Match & Memories —Understanding Human Compatibility
A short piece on the underlying pattern behind all human relationships.
Since our rather lonely high school years, we, the team behind Character, have been obsessed with understanding human relationships. After talking to countless psychologists, academics, and other experts, we came to the conclusion, that it boils down to two essential factors: match and memories.
I am sure you have met people with whom you almost instantly got along. Some call it vibing, others speak of matching energies or vibration and yet other people refer to it as good chemistry. Psychologically speaking this happens when we build up trust. Fundamentally, there are two ways to get trust: either you think in similar ways so that you know you will be understood and your needs respected. Or you learn each other’s character over time through experiences and that is how you know the other person understands and respects your needs and perspectives. This is how we came up with the two factors: Match and Memories. They are the two ways we build trust and hence relationships.
I’ll first dive into both components and then talk about the way they interact.
To understand what a match is — let alone a good one — we need to start with the individual. People are different in e.g. the way they perceive the world and make decisions. Another lens through which to look at individuality is their needs. What emotional, physical, or spiritual needs does someone have? How do they perceive the world through their five senses (sight, sound, smell, touch, taste)? These factors end up determining everyday behaviors and preferences. We have come up with an extensive list of factors that help to consciously understand who we are:
🎯 Ambitions & Goals
🌍 Values & Worldviews
🎶 Music & Arts
🙏 Spirituality & Religion
👪 Life Stage & Expectations
💐 Appreciation & criticism
Memories describe all shared experiences. All the highs and lows that were experienced together. A London-based Professor I asked about the nature of relationships summarized it as such: Relationships build up as people take turns to reveal increasingly intimate information about themselves. Essentially, we send hostages (intimate information) over to the other person — to see how they treat them. Do they judge me? Do they talk with others about it? Use that knowledge against me?
This is also why drugs like alcohol can boost relationships. They lead people to drop cautions and instantly jump to much more intimate information than would be customary.
Memories can be anything that was done with or in relation to that person. One interesting factor here is intensity. So, sitting next to someone in school for a month may not be as helpful to build a relationship as a few intense occasions like traveling or working together in a high-risk environment. That is why we named this part of the equation Memories and not “time spent”. After all, whether we remember something does also depend on the intensity and novelty of a moment. I have spent the 2 hours per day for 8 years in school busses — yet there are single weekends that I have more memories of.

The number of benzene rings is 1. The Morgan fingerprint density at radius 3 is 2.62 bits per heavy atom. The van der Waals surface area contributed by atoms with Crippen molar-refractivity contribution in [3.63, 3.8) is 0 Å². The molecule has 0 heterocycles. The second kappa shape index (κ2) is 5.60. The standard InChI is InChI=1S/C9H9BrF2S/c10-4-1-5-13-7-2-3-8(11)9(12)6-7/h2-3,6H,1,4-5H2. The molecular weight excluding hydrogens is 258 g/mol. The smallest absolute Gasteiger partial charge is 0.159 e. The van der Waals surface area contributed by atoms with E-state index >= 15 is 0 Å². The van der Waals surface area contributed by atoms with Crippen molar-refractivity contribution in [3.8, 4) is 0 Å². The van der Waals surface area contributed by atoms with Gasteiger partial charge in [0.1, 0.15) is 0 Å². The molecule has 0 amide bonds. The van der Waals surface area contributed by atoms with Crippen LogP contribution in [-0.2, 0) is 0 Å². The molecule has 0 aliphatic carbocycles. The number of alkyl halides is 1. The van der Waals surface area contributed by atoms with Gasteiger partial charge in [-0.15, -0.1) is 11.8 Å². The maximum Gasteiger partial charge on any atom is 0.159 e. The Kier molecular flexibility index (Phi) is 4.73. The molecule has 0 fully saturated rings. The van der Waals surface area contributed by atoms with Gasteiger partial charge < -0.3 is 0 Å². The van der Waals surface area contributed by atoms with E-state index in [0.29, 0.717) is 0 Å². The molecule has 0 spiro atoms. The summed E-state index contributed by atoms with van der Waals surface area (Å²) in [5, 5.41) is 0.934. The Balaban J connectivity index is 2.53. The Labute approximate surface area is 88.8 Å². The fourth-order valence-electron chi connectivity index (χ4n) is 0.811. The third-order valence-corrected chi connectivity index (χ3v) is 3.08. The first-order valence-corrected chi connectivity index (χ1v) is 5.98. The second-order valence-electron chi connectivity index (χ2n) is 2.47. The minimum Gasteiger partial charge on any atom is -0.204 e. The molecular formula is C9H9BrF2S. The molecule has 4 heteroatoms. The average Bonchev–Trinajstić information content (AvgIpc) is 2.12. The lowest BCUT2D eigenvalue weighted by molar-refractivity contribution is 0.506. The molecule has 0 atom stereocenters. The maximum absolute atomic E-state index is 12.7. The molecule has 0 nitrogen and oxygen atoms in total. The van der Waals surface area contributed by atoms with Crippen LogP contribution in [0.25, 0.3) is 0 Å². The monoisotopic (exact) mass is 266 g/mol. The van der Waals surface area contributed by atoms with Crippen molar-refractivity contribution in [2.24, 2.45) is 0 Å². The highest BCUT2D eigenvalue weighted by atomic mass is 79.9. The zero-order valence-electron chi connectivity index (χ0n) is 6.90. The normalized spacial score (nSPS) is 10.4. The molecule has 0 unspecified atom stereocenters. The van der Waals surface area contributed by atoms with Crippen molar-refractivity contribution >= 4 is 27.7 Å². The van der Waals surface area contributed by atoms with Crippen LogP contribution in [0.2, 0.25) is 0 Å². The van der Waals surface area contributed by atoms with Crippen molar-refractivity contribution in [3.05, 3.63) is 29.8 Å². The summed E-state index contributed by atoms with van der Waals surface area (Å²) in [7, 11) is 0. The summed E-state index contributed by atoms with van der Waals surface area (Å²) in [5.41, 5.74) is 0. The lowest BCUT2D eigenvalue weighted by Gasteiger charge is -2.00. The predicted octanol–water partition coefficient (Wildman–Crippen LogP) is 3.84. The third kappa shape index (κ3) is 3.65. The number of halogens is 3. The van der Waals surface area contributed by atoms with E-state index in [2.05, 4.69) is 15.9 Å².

Another interesting process to keep in mind is aging. As we age, we tend to become more rigid in who we are. Hence the same event may impact who we are less — and hence contributes less to bonding. Take for example the first kiss or the first time being at the ocean.
Memories are the part that keeps childhood friendships alive. Early in our lives, we spend a lot of time with these people — and everything has a novelty bonus. Thus, even if we don’t really align on values, humor, life goals, etc. we are connected because we got to know that specific person so well. Not because they share much with us, but because we had enough time and situations to learn about them despite them being totally different. The shared history then allows for conversations and jokes — even when interests and humor are actually quite different.
Interaction of Match & Memories
It is vital to consider both these attributes because they enhance each other. One component alone won’t make a great relationship. Just a good match without memories is great but hardly qualifies as friendship. Only having lots of memories, but no match will always lead to problems, especially the risk that people develop into different paths which eventually can lead to distancing. Growing apart is then a consequence of different values, needs, goals.
We increase the chances for a good Match with our algorithm. We also think that people who are a great match have an easy time making great memories. A walk with deep conversations may be enough!
Additionally, we increase the likelihood that the Memories part is good by suggesting to go through our Card Game offline. More features focussed on memories will follow!
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